“Taking long hot showers is a health risk, according to research presented last week in Anaheim, California, at a meeting of the American Chemical Society. Showers, and to a lesser extent baths, lead to greater exposure to toxic chemicals contained in water supplies than does drinking the water. The chemicals evaporate out of the water and are inhaled. They can also spread through the house and be inhaled by others. House holders can receive 6 to 100 times more of the chemical by breathing the air around showers and bath than they would by drinking the water.” NEW SCIENTIST 18 September 1986 1

“Conservative calculations indicate that taking a shower exposes you to the equivalent of consuming an additional two liters of chlorinated water each day. Inhalation and skin absorption of chloroform and chlorine by-products is greatest in the shower, where these gases are vaporized.” THE WATER YOU DRINK: HOW SAFE IS IT? 2

“The National Academy of Sciences estimate that 200 to 1000 people die in the United States each year from cancers caused by ingesting the contaminants in water. The major health threat posed by these pollutants is far more likely to be from their inhalation as air pollutants. The reason that emissions are high is that because water droplets dispersed by the shower head have a larger surface-to-value ratio than water streaming into the bath.” SCIENCE NEWS, Vol. 130 3

“A Professor of Water Chemistry at the University of Pittsburgh claims that exposure to vaporized chemicals in the water supplies through showering, bathing, and inhalation is 100 times greater than through drinking water.”

“As chlorine is added to kill pathogenic microorganisms, the highly reactive chlorine combines with fatty acids and carbon fragments to form a variety of toxic compounds, which comprise about 30% of the chlorination by – products.”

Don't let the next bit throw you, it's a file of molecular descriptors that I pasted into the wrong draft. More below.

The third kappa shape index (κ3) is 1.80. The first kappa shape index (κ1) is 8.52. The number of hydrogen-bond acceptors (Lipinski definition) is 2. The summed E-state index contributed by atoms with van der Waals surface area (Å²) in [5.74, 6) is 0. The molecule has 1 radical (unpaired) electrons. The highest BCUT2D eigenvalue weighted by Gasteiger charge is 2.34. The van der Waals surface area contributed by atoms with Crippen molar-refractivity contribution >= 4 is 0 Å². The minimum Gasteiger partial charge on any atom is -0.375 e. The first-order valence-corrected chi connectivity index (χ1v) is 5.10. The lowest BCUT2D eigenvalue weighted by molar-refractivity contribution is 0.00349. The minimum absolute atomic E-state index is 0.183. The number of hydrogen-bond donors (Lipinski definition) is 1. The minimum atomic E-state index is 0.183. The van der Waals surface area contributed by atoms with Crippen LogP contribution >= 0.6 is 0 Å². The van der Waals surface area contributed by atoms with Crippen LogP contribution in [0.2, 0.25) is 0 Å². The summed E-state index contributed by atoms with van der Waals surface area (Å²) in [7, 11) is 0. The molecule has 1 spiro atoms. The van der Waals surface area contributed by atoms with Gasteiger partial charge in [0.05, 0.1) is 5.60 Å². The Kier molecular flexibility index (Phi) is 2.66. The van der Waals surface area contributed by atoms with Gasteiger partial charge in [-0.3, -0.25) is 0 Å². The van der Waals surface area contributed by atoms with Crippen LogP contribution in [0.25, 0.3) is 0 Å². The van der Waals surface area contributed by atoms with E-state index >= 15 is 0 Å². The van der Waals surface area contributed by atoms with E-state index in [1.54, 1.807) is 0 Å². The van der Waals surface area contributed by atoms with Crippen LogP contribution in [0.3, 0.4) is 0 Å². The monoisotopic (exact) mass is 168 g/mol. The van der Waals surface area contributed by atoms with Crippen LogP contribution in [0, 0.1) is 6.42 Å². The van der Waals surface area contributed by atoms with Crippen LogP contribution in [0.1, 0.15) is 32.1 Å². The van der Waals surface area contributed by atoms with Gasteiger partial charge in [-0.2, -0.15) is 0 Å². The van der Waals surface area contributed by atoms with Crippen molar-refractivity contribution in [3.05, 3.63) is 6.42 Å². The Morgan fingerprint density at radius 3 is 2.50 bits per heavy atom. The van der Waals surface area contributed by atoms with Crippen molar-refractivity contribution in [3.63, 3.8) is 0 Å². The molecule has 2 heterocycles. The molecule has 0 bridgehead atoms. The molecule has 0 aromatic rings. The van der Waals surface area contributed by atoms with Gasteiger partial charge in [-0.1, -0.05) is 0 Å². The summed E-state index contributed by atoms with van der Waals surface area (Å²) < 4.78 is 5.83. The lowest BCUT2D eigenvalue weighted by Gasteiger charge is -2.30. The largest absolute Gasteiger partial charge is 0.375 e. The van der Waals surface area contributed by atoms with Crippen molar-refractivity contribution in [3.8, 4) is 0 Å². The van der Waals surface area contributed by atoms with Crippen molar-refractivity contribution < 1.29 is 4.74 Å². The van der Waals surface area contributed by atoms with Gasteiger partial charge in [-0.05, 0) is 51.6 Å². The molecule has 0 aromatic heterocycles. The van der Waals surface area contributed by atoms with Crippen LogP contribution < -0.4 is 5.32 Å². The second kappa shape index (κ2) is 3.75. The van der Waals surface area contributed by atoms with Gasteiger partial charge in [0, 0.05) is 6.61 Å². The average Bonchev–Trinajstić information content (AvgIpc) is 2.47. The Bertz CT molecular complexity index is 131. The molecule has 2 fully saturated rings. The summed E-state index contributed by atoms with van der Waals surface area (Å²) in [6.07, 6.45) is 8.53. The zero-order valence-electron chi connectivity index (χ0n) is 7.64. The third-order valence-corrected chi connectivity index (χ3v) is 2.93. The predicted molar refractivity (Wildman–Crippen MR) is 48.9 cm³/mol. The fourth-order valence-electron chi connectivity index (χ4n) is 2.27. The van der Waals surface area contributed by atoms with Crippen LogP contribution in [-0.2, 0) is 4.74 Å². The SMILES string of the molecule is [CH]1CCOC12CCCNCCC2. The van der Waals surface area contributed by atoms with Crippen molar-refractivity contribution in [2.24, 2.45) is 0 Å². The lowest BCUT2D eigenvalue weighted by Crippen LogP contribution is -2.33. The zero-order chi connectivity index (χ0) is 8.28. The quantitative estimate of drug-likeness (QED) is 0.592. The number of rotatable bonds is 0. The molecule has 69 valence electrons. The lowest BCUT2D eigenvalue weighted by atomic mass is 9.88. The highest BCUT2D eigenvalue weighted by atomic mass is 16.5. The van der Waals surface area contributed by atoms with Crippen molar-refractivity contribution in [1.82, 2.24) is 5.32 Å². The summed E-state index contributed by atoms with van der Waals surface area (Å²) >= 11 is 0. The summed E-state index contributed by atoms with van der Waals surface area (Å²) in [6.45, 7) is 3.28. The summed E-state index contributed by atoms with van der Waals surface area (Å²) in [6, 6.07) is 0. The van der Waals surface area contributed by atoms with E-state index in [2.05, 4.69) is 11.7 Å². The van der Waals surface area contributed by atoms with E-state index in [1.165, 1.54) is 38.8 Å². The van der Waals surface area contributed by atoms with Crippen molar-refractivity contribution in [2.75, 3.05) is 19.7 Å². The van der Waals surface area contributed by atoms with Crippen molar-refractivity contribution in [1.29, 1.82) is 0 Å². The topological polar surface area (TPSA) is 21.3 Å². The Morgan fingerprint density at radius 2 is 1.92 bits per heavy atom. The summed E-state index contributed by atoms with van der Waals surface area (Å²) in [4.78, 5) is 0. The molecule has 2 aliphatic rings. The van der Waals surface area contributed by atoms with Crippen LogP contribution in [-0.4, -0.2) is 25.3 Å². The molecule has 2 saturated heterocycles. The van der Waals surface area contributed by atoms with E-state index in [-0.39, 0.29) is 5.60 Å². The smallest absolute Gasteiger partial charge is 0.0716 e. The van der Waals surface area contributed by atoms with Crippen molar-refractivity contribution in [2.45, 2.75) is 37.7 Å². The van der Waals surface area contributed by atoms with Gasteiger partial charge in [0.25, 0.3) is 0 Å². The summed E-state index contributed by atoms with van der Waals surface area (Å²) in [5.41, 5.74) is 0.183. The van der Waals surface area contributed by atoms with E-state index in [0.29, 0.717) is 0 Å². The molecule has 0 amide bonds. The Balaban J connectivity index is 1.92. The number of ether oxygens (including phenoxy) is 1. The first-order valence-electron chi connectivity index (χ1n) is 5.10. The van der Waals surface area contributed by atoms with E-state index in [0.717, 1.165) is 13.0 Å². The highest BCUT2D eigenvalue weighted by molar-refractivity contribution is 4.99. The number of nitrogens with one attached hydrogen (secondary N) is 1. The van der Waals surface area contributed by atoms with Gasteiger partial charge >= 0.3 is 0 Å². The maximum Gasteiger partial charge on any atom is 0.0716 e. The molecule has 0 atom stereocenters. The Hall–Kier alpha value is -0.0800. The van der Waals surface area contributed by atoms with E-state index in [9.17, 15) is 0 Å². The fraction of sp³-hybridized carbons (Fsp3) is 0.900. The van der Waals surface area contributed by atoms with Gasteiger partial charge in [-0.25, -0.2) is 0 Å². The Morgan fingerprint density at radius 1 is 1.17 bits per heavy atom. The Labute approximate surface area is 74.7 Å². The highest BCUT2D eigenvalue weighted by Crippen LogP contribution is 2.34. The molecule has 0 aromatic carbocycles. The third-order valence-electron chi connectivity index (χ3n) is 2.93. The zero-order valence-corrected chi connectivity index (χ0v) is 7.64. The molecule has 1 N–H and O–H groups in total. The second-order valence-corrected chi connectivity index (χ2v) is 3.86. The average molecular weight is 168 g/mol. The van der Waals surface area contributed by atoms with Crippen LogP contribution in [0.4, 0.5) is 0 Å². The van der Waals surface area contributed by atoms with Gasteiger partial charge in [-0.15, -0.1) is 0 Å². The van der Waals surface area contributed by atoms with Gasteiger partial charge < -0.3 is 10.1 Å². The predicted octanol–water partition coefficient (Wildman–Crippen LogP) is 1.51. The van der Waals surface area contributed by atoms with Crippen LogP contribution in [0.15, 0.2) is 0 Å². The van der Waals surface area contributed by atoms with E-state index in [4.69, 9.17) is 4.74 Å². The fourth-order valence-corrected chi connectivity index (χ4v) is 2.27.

“Epidemiological studies suggest a link between ingestion of toxic chemicals in the water and elevated cancer mortality risks.” THE NADER REPORT – TROUBLED WATERS ON TAP 4

“Showering is suspected as the primary cause of elevated levels of chloroform in nearly every home because of the chlorine in the water.” ENVIRONMENTAL PROTECTION AGENCY 5

“While the purity of our drinking water is of primary importance, contaminants and chlorine byproducts also enter our bodies through the skin via the water in which we bathe. Also, our lungs absorb toxic fumes from the gaseous chlorine byproducts that are released in a steamy shower. Chlorine in shower water can strip protein from our hair and skin causing dry, irritated eyes, itchy skin, and dandruff.” WATER: THE ULTIMATE CURE 6

“The total inhalation exposure (summation of the three scenarios; shower, pre- and post-cooking activities and cooking) was found to be comparable with that for direct ingestion, indicating that inhalation is an important pathway for THM exposure from drinking water.” SCI TOTAL ENVIRON-Jan 31, 2000 7

“As a result, entry by inhalation route is as important as entry by ingestion route when conducting exposure analyses of contamination from volatile organic compounds such as TCE.” TOXICAL IND HEALTH- Mar-April 1996 8

“Although ingestion is commonly considered to be the primary source of exposure to chloroform from tap water, inhalation and skin absorption exposure concentrations were found to be even higher.” SCI TOTAL ENVIRON- 11 Jul. 1998 9

“However, other exposure routes, such as dermal absorption and inhalation, may be important components of an individual’s total exposure to drinking water disinfection by-products.” “The results from this study indicate that household activities such as bathing and showering are important routes for human exposure to THMs.” EXOP ANAL ENVIRON EPIDEMIOL- Jul-Aug. 2000 10